Can the Falcon Heavy rocket handle sending payloads past Jupiter like the Atlas V?

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    $\begingroup$ This is like asking if a UPS truck could send a package to 50th floor of an office building. Deep space doesn't work that way. $\endgroup$ Feb 12, 2018 at 23:16

2 Answers 2


SpaceX published numbers on their website near the bottom of the page.

I snapped an image to show here, since their formatting is prettier than I can do in Markdown.

Heavy performance numbers from website

You can see that it can do pretty much any of the missions.

Now you could probably do a better job with a third stage/kick stage, because while the second stage Merlin-1D Vac has a lot of thrust, its Isp is not the worlds greatest for an upper stage. (It is actually kind of sucky).

  • $\begingroup$ Surely payload to Pluto would be highly dependent on the positions of the planets at the time of launch? $\endgroup$
    – Rag
    Feb 12, 2018 at 22:57
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    $\begingroup$ @BrianGordon I presume they assume non-stupid launch windows. I.e. Sure, launch to Mars out of window and the payload goes way down. Would be interesting to know what the standard they use for these numbers is based upon. Betcha no two launcher vendors use the same methods either, making comparisons useless in reality. $\endgroup$
    – geoffc
    Feb 12, 2018 at 23:05
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    $\begingroup$ To give the "Payload to Pluto" number some context, it looks like the Falcon Heavy could have thrown New Horizons and NH's Star 48B upper stage to Pluto with lift capacity to spare. Or it could put New Horizons, the Star 48B, and the Centaur second stage from the NH launch into GTO. $\endgroup$
    – Mark
    Feb 12, 2018 at 23:19
  • $\begingroup$ AFAIK an updated upper stage for FH with different engine is under development, the prototype used existing F9 hardware with some modifications. $\endgroup$
    – jwenting
    Feb 13, 2018 at 9:54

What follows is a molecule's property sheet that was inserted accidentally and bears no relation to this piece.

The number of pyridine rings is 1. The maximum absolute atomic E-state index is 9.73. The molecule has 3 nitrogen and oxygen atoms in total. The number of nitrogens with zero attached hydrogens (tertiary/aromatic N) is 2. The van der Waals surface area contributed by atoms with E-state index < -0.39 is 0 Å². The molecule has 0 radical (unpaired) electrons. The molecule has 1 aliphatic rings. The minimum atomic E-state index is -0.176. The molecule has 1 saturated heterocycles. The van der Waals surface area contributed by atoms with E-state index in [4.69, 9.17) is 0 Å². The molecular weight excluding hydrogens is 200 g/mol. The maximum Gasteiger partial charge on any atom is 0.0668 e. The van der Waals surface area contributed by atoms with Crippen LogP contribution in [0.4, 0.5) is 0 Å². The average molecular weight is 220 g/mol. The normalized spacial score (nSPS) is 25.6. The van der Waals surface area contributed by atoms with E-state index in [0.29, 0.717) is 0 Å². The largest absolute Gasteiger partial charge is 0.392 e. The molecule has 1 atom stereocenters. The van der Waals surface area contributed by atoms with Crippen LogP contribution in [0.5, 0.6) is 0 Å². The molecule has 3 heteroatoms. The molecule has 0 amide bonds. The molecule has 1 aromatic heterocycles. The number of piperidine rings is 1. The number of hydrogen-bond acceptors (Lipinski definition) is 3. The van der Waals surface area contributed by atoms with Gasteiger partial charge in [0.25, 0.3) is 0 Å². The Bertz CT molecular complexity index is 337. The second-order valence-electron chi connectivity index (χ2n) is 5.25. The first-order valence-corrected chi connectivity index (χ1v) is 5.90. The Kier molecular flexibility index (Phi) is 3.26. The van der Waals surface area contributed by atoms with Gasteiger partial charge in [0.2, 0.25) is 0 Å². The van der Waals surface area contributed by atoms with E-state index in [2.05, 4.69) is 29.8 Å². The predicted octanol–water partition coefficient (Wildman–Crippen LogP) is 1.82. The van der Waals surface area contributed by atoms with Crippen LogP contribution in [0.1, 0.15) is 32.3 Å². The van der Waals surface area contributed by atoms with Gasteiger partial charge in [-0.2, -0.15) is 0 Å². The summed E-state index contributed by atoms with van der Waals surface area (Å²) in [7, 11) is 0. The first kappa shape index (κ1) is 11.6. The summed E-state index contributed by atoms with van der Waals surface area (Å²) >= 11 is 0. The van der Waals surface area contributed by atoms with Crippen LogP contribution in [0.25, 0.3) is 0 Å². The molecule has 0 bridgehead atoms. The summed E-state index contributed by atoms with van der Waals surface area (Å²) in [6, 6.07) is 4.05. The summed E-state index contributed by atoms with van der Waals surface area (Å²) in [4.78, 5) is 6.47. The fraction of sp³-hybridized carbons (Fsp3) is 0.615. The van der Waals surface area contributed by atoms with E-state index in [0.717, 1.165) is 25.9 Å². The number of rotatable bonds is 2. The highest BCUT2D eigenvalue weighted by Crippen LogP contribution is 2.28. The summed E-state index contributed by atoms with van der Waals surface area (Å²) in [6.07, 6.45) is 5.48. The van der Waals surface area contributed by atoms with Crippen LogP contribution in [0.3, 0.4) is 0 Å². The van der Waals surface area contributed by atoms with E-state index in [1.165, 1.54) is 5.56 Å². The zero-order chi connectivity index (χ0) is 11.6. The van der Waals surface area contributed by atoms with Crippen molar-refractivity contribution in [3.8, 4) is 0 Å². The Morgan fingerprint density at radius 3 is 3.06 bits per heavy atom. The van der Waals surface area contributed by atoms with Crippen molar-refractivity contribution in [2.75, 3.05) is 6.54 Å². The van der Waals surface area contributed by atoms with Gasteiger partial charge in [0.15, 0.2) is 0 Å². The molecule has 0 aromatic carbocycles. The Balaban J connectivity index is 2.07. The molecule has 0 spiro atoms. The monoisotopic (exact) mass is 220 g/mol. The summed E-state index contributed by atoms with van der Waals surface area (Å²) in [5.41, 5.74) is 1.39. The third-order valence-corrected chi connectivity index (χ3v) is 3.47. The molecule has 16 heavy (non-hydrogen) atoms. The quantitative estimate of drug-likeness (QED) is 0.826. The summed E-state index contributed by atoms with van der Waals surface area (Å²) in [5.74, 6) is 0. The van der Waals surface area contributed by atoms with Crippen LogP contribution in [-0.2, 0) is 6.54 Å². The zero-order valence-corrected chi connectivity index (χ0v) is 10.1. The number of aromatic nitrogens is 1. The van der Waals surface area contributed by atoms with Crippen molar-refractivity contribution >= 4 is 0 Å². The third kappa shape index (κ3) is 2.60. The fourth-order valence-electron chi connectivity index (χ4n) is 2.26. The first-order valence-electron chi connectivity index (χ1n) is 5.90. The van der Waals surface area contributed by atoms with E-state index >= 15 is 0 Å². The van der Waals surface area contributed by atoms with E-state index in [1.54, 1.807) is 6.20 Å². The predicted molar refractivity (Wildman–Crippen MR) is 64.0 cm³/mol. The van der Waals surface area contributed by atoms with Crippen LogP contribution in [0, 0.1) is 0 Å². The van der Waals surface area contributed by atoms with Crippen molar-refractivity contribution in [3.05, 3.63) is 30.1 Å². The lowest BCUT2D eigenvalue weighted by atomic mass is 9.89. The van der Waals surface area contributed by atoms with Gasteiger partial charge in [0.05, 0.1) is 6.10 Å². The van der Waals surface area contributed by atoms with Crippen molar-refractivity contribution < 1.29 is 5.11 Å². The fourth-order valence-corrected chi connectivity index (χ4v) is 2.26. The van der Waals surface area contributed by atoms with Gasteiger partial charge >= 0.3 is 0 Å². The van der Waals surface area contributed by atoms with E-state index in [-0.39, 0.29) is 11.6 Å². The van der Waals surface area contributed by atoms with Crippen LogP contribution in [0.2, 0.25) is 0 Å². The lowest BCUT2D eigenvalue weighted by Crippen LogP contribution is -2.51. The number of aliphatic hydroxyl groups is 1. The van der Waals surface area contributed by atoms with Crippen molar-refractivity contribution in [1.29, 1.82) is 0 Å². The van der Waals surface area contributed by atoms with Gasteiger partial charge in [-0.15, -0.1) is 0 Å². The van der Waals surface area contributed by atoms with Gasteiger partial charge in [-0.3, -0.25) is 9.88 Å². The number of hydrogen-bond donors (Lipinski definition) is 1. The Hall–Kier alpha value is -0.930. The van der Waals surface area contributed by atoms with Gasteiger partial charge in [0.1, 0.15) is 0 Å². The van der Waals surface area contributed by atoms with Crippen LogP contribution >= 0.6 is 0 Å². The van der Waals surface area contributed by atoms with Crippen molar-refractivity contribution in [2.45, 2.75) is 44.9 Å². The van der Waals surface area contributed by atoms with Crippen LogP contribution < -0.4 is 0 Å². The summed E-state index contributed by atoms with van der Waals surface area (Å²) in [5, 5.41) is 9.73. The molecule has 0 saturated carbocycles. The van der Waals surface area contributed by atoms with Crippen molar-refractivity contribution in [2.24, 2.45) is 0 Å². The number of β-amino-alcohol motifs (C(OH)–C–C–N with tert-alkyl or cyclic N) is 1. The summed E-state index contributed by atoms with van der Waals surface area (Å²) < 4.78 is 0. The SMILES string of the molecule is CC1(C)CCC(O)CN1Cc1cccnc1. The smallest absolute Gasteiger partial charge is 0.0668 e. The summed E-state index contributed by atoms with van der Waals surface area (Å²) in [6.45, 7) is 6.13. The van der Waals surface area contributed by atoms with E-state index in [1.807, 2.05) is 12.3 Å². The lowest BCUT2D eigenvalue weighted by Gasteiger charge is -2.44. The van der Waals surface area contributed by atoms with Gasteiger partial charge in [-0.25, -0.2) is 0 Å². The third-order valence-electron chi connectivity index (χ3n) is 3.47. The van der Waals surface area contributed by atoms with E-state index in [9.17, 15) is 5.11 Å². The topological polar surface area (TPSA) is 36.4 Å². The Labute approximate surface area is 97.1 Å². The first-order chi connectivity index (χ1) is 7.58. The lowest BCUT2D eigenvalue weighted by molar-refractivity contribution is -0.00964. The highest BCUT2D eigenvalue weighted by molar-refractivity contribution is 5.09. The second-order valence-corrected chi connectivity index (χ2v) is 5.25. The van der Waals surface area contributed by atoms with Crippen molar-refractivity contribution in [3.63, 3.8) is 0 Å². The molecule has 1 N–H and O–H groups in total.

• $\begingroup$ @jwenting The Air Force is funding some of Raptor development hoping SpaceX will use it in an upper stage for better performance. But Musk has said, once they hit Block 5 (next few months) they are stopping new development for Falcon 9 and all hands on BFR/BFS. So a source would be helpful, since it seems contrary to known details. $\endgroup$
    – geoffc
    Feb 13, 2018 at 11:34

Well, it looks like it can get 141,000 lbs into low earth orbit. That is quite a bit of mass. With the right second and third stages you should be able to get enough delta-v for deep space. It isn't demonstrated capability yet, but I'd be thunderstruck if there wasn't a road map for a variety of upper stages for various payloads and targets.

ETA: Centaur is about 50,000 lbs, so it could loft one easily. There would be the usual integration issues, but raw weight isn't an issue.

  • $\begingroup$ I understand that the Atlas-V had a centaur upper stage for the New Horizons and Juno Missions, wasn't seeing anything that says that the FH has that capability. $\endgroup$
    – CBredlow
    Feb 12, 2018 at 19:38
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    $\begingroup$ ...yet. Keep in mind SpaceX is doing things differently than your typical military-industrial powerhouse like Boeing or Lockheed Martin. Instead of getting a massive government contract with capabilities specified years before delivery, they are funding primarily with private money and delivering incrementally as the technology is proven. I fully expect to see a much more capable Falcon Heavy delivery platform with more options in the future, but yes, that is not yet demonstrated nor has much been announced. $\endgroup$
    – user5932
    Feb 12, 2018 at 22:13
  • $\begingroup$ How about adding four more side boosters (and throttling the center booster and one pair of side boosters down to just a "pilot" level to maintain ignition) and jettisoning opposed pairs two at a time a few seconds apart (to avoid collisions) such that these four represent the "first stage", that last pair of side boosters (which would throttle up just before the second pair is jettisoned) becomes the "second stage", the center booster is the "third stage" and the 2nd stage proper is the "fourth stage"? That way, they use components that have already been tested in the Falcon Heavy flight? $\endgroup$ Feb 12, 2018 at 22:19
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    $\begingroup$ @CBredlow Atlas V always has a Centaur second stage. Of course Falcon Heavy doesn't use it, they have their own second stage that they make in-house. There's nothing special about Centaur--it has better specific impulse than Falcon's upper stage, but a worse mass fraction and shorter burn time. Or are you referring to the Star 48B third stage used in the New Horizons launch? If that's what you meant, that booster is launcher agnostic and Falcon Heavy would be perfectly capable of including it with the payload. $\endgroup$
    – Toast
    Feb 12, 2018 at 23:59
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    $\begingroup$ Centaur and DCSS (a) are made by ULA and (b) don't fit under the Falcon fairing. SpaceX hasn't discussed building a hydrolox engine at all. A Raptor-based Falcon upper stage, now, might be interesting, but they haven't given any indication they're planning such a thing. $\endgroup$ Feb 12, 2018 at 23:59

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